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Durable Goods drive up manufacturing in May.

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June 21, 2010 - According to Federal Reserve, manufacturing production increased by 0.8% in May, driven by 1.7% rise in durable goods production. Gains were widespread, with 9 of 11 industries increasing last month. Two of the fastest growing industries, wood products and furniture, are likely benefiting from end of homebuyer tax credit in April. Two industries that declined were aerospace, which tends to jump around from month-to-month more than other sectors, and electrical equipment and appliances.

Durable Goods Drive Up Manufacturing in May


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National Association Of Manufacturers (NAM)
1331 Pennsylvania Ave. N.W.
Washington, DC, 20004
USA



Press release date: June 16, 2010

The Federal Reserve reported today that manufacturing production increased by a strong 0.8 percent in May, driven by a 1.7 percent rise in durable goods production. The good news is that the gains in durable goods production were widespread, with 9 of the eleven industries increasing last month. Two of the fastest-growing industries, wood products and furniture, are likely benefiting from the recent end of the homebuyer tax credit in April, which is expected to have positive impacts on housing-related manufacturing sectors for several more months.

The two industries that declined were aerospace and electrical equipment and appliances. Because of the large nature of single-ticket orders and shipments in aerospace, this sector tends to jump around from month-to -month more than other sectors. And production has been very strong in recent months for electrical equipment and appliances, as consumers took advantage of state-administered federal government programs to purchase energy efficient appliances. Given that 17 of these state programs have ended as funds have been exhausted, the downturn in electrical equipment and appliance production last month was no surprise.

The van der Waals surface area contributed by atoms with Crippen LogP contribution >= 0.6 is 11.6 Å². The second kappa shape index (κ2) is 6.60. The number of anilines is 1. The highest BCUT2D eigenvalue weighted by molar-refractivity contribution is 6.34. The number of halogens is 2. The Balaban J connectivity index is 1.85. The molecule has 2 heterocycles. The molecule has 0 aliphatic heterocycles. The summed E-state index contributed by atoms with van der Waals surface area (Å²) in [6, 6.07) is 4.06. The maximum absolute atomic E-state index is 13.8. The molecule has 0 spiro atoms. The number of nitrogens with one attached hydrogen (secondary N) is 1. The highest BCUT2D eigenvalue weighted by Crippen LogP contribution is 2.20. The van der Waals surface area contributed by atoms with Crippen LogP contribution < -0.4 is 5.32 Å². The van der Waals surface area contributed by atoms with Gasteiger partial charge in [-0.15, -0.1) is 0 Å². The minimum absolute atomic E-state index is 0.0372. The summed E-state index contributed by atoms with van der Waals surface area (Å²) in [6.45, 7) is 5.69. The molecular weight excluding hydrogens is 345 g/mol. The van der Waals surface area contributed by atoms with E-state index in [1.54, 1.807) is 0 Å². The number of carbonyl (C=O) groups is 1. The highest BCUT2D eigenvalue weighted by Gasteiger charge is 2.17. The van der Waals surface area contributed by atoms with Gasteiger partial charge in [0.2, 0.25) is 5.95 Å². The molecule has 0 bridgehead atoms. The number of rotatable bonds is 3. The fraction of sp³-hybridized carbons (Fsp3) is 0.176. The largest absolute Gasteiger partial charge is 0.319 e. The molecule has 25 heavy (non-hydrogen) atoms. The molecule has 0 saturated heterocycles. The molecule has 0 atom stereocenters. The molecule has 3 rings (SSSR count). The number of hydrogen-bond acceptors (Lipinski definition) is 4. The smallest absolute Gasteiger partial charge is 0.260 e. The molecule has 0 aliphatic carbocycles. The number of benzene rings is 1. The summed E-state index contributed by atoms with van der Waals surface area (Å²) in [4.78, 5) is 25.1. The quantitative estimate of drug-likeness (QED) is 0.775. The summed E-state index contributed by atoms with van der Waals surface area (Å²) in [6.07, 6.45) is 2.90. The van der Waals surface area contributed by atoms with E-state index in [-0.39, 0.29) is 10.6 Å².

Separately, after four consecutive increases, nondurable manufacturing production remained unchanged in May, largely due to declines in chemicals and petroleum products that offset gains in other areas. While the drop in petroleum production was likely a breather from extremely strong growth during the prior three months, the decline in chemicals could be the first sign of spillover effects from slowing growth in Europe. One of the chemical sectors that posted a significant fall in output last month was pharmaceuticals , where exports, two-thirds of which go to Europe, account for about a quarter of domestic production. Given the fact that pharmaceutical exports also declined in April, today's report is another signal that weaker demand in Europe may be starting to have an effect on U.S. manufacturers.
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